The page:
National Security State

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The National Security State or Doctrine, generally referrs to the ideology and institutions (CIA, Dept. of Defense) established by the National Security Act of 1947[1], an enduring legacy of then President Harry S. Truman, in support of his doctrine [2] "to support free peoples who are resisting attempted subjugation by armed minorities or by outside pressures." (Ref. Michael J. Hogan, A Cross of Iron: Harry S. Truman and the Origins of the National Security State, 1945-1954. New York: Cambridge University Press, 1998; which "explains the transformative process that ended in the ultimate demise of the New Deal state with its emphasis on social spending and ushered in the militarist National Security State.") [3]

In his book "Brave New World Order" (Orbis Books, 1992, paper), Jack Nelson-Pallmeyer identified seven characteristics of a National Security State [4]:

  • The first characteristic of a National Security State is that the military is the highest authority. In a National Security State the military not only guarantees the security of the state against all internal and external enemies, it has enough power to determine the overall direction of the society. In a National Security State the military exerts important influence over political, economic, as well as military affairs.
  • A second defining feature of a National Security State is that political democracy and democratic elections are viewed with suspicion, contempt, or in terms of political expediency. National Security States often maintain an appearance of democracy. However, ultimate power rests with the military or within a broader National Security Establishment.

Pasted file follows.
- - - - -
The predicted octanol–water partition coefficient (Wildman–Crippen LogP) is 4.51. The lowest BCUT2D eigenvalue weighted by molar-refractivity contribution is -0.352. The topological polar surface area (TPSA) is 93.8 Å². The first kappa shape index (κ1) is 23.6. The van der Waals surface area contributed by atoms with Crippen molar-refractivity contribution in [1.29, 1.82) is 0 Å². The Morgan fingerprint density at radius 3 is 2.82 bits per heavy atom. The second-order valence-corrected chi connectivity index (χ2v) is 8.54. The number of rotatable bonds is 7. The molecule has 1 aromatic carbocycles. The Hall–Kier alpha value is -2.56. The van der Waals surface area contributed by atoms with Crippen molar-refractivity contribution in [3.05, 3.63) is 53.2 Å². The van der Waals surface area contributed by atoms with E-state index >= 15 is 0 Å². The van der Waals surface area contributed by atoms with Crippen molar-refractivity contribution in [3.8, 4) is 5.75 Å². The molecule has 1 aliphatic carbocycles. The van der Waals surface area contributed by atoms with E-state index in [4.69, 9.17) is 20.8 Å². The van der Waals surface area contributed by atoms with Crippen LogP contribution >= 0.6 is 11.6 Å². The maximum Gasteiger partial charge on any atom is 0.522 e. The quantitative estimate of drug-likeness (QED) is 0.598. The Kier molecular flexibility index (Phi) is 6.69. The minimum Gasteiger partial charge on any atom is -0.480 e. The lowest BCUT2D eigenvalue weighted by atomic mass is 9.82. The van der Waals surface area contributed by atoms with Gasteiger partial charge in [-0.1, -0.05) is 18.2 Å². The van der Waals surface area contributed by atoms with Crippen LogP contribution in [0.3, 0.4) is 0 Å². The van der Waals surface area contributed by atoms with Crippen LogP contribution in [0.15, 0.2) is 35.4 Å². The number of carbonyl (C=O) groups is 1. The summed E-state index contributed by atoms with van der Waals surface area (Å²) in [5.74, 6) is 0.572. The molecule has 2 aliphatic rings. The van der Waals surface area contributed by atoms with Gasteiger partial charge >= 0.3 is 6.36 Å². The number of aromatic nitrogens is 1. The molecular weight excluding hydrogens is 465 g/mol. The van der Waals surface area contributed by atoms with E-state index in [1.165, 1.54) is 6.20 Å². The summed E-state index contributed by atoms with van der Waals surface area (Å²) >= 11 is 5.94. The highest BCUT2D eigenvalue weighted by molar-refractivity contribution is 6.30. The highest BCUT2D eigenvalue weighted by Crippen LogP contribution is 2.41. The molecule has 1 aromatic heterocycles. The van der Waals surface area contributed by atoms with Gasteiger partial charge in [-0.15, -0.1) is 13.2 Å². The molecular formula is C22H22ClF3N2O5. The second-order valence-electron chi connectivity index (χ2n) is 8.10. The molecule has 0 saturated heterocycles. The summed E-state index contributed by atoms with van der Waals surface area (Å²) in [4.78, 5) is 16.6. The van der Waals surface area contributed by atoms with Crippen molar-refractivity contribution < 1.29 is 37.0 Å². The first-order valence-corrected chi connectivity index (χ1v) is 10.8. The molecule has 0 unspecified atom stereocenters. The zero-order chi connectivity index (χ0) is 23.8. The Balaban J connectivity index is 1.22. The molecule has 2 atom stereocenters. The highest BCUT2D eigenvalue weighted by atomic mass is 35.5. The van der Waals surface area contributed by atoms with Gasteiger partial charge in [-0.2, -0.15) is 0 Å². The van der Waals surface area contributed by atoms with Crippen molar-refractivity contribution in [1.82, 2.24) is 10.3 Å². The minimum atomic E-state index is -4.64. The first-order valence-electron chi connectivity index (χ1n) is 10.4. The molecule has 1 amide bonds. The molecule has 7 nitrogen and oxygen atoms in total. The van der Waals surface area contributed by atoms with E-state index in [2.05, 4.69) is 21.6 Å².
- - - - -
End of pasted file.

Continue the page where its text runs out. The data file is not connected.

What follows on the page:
• A third characteristic of a National Security State is that the military and related sectors wield substantial political and economic power. They do so in the context of an ideology which stresses that 'freedom" and "development" are possible only when capital is concentrated in the hands of elites.
  • A fourth feature of a National Security State is its obsession with enemies. There are enemies of the state everywhere. Defending against external and/or internal enemies becomes a leading preoccupation of the state, a distorting factor in the economy, and a major source of national identity and purpose.
  • A fifth ideological foundation of a National Security State is that the enemies of the state are cunning and ruthless. Therefore, any means used to destroy or control these enemies is justified.
  • A sixth characteristic of a National Security State is that it restricts public debate and limits popular participation through secrecy or intimidation. Authentic democracy depends on participation of the people. National Security States limit such participation in a number of ways: They sow fear and thereby narrow the range of public debate; they restrict and distort information; and they define policies in secret and implement those policies through covert channels and clandestine activities. The state justifies such actions through rhetorical pleas of "higher purpose" and vague appeals to "national security."
  • Finally, the church is expected to mobilize its financial, ideological, and theological resources in service to the National Security State.

Books

  • Michael H. Hogan, A Cross of Iron: Harry S Truman and the Origins of the National Security State, 1945-1954, Cambridge University Press, 1998. ISBN 0521795370 ISBN 978-0521795371

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External Resources